On July 29, a federal district court blocked the nationwide implementation, application, and enforcement of the Department of Homeland Security (DHS) public charge rule for the duration of the declared public health emergency.
Under immigration law, individuals seeking to enter or who reside legally in the United States and apply for a green card (adjustment of status) must demonstrate they are not likely to become a public charge in the future. DHS’ final rule on inadmissibility on public charge grounds expanded the types of public benefits immigration officials consider in making a public charge determination to include nonemergency Medicaid (with limited exemptions), nutritional benefits, and housing benefits.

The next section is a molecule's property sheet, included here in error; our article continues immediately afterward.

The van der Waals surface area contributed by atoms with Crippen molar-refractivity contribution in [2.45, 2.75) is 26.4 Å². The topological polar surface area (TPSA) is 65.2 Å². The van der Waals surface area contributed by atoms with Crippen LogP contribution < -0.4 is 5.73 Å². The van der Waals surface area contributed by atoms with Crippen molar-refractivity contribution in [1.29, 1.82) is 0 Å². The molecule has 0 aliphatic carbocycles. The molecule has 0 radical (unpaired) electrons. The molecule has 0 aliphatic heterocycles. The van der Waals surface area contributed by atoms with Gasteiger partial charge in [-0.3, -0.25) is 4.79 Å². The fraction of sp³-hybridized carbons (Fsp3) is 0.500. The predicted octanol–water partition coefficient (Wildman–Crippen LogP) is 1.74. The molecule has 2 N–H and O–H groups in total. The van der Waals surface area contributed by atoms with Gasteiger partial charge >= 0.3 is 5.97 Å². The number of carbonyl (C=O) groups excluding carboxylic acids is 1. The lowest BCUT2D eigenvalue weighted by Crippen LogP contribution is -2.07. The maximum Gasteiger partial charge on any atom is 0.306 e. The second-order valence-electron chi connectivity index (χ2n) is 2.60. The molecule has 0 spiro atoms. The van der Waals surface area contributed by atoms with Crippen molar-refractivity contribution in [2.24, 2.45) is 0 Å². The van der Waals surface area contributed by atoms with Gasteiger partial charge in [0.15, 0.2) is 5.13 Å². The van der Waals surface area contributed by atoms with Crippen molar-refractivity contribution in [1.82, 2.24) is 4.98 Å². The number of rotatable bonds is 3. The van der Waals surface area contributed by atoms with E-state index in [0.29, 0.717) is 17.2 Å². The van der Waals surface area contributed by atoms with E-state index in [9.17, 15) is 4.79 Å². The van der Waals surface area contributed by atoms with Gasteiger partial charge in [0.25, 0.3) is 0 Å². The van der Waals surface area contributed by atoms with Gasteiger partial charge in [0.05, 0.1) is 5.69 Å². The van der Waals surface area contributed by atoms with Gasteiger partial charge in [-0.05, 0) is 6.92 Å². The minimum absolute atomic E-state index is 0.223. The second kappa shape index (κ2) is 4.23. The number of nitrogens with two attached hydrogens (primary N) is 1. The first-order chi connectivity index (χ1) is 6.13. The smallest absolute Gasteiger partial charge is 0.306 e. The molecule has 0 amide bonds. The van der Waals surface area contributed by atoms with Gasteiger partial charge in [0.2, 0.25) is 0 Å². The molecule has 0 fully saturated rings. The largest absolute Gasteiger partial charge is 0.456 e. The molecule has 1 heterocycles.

The controversial rule was supposed to take effect in October 2019, but a series of lawsuits blocked the final rule, delaying enforcement of the new public charge definition until February 2020. Since February, three states and the New York City have introduced new lawsuits blocking the administration from adhering to its new definition of public charge. Wednesday’s temporary injunction of the final rule marks a win for immigrant-rights activists and essential hospitals who feared the chilling effects would deter immigrants from receiving medical attention.
In addition to temporarily blocking DHS’ final rule during the COVID-19 public health emergency, the same district court issued a nationwide preliminary injunction on the Department of State’s (DOS’) public charge rule and the administration’s Health Insurance Proclamation. The DOS rule largely mirrors the DHS rule, with the intention of aligning the public charge definition across both departments. This injunction is indefinite and not tied to the duration of the COVID-19 public health emergency.
Contact Senior Director of Policy Erin O’Malley at email@example.com or 202.585.0127 with questions.